A Basic Description of Cloud Computing
Many different definitions of cloud computing exist, and entities deploy several different types of cloud computing to meet their specific needs. Based on the variety of definitions provided in the next section, the definition of cloud computing varies according to the perspective of the entity providing the description. Cloud service providers and other computing services providers (e.g. cloud managed services), describe cloud computing in different contexts, each according to their own business offerings.
Cloud Computing –Definitions
Based on the variety of definitions provided in this section, the definition of cloud computing varies according to the perspective of the entity providing the description. Cloud service providers describe cloud computing in different contexts, each according to their own business offerings. However, all of them agree that cloud computing requires internet service, even for onsite private clouds (see discussion on private clouds in the next section).
Dictionary – Internet-based computing in which large groups of remote servers are networked to allow sharing of data-processing tasks, centralized data storage, and online access to computer services or resources.
Microsoft Azure – Simply put, cloud computing is the delivery of computing services—servers, storage, databases, networking, software, analytics, intelligence and moreover the Internet (“the cloud”) to offer faster innovation, flexible resources, and economies of scale.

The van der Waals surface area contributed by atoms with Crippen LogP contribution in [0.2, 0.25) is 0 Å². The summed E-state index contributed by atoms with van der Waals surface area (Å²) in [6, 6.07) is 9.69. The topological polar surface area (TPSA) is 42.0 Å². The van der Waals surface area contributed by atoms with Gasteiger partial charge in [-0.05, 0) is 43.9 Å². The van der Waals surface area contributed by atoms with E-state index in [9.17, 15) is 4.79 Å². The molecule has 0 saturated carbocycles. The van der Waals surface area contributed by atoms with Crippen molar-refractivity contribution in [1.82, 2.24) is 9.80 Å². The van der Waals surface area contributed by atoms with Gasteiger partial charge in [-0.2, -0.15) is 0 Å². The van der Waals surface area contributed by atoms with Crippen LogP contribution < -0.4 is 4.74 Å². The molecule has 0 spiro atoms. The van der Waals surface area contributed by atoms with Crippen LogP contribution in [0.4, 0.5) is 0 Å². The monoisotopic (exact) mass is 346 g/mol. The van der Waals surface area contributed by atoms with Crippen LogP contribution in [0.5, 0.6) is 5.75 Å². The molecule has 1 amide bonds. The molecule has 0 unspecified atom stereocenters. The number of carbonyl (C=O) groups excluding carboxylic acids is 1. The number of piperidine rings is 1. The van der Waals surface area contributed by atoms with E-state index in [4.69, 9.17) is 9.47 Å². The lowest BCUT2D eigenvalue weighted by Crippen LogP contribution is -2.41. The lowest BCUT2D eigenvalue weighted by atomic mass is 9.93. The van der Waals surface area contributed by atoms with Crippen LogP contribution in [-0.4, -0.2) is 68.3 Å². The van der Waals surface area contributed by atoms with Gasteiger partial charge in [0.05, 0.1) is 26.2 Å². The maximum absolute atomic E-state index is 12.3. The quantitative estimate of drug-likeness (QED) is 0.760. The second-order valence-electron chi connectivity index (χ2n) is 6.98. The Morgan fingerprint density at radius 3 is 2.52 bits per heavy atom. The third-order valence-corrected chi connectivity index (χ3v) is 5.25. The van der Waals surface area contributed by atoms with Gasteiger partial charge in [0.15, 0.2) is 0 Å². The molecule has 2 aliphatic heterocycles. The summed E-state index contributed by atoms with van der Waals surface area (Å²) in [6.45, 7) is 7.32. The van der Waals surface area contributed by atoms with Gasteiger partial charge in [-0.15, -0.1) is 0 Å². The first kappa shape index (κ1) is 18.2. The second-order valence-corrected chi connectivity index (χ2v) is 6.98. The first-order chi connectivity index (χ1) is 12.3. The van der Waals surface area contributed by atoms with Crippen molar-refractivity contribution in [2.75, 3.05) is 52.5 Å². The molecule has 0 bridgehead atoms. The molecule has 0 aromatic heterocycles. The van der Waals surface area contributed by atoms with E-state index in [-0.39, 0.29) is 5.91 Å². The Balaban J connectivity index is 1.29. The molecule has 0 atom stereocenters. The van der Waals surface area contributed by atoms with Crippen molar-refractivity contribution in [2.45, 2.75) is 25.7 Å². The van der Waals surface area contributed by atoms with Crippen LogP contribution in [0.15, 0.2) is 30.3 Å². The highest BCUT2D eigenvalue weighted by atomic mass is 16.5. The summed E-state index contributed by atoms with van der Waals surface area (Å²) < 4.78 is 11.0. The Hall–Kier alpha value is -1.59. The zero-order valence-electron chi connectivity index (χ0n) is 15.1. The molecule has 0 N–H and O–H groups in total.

Amazon – Cloud computing is the on-demand delivery of computer power, database storage, applications, and other IT resources through a cloud services platform via the internet with pay-as-you-go pricing.
TechTarget – Cloud computing is a general term for the delivery of hosted services over the internet. Cloud computing enables companies to consume a computer resource, such as a virtual machine (VM), storage or an application, as a utility — just like electricity — rather than having to build and maintain computing infrastructures in-house.
Types of Cloud Computing
When we consider the topic ‘types of cloud computing’, we need to address cloud computing infrastructure and cloud managed services. In this section, we address cloud computing infrastructure and related management topics. In the next section, we address cloud computing services.
The NIST (National Institute of Standards and Technology) defines types of cloud computing in terms of cloud computing infrastructure as follows:
Private Cloud – The cloud infrastructure is operated solely for an organization. It may be managed by the organization or a third party and may exist on-premise or off-premise.
Community Cloud – The cloud infrastructure is shared by several organizations and supports a specific community that has shared concerns (e.g., mission, security requirements, policy, and compliance considerations). It may be managed by the organizations or a third party and may exist on-premise or off-premise.